Transactions of the Indiana State Medical Society Volume 28

Transactions of the Indiana State Medical Society Volume 28

List price: US$13.69

Currently unavailable

Add to wishlist

AbeBooks may have this title (opens in new window).

Try AbeBooks


This historic book may have numerous typos and missing text. Purchasers can usually download a free scanned copy of the original book (without typos) from the publisher. Not indexed. Not illustrated. 1878 edition. Excerpt: ...was not in the slightest influenced by sunshine or clouds, dry weather or damp, cold or warm. One peculiarity of the disease, however, was quite observable, and this was also noticed at Michigan City, viz.: the attacks occurred in groups. There would be from six to twelve in different parts of the town simultaneously attacked, and this without regard to the character of the weather. These cases in many instances would all recover before the appearance of others. Then would follow a few days without new cases. These days of hope were days of delusion. They seemed only the precursor of evil, and were sure to be followed by other groups of attacks. Very nearly all the members of some families were attacked simultaneously, while other families were attacked by installments, occupying in one family a period of two months before it disappeared for any length of time from the household. A prodromic period of two to six days occurred in some cases, while in others the attack was sudden, being preceded by a chill more or less severe, followed by very high fever. As to the gravity of the attack, nothing could be determined by the character of the invasion. As in scarlet fever, in some families all the grades of the disease were simultaneously present, from the mildest that needed little attention, to the most severe that speedily terminated in death, though none died in less than four days from the invasion. But two families suffered a loss of more than one. In these two each died. As regards the general prevalence of the disease, its extent may be seen in the number of attacks, compared with the number of inhabitants. The population of Westville, I think, can not exceed 750 or 800. The number of cases of actual, well-developed diphtheria in the...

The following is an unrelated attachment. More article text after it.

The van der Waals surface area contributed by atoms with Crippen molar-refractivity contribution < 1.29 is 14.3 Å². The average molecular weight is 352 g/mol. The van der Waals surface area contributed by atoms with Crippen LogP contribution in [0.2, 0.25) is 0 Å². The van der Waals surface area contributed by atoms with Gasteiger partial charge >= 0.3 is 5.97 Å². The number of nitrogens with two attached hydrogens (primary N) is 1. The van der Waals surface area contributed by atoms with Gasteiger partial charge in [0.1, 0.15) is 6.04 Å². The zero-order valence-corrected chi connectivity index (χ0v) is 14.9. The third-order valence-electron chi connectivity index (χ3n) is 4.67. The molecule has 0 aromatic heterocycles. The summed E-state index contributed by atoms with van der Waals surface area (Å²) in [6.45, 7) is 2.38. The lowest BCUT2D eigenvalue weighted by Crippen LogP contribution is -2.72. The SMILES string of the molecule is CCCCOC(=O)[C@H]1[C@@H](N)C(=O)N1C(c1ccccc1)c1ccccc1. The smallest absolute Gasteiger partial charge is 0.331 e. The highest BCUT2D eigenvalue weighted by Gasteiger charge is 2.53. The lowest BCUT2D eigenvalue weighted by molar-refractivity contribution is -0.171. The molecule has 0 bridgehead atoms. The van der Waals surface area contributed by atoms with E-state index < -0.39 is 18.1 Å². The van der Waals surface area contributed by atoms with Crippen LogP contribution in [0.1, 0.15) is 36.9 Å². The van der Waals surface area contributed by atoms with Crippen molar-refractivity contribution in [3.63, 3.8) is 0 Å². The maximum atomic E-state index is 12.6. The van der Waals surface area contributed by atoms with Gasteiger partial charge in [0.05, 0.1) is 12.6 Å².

show more

Product details

  • Paperback | 74 pages
  • 189 x 246 x 4mm | 150g
  • English
  • Illustrations, black and white
  • 1236974603
  • 9781236974600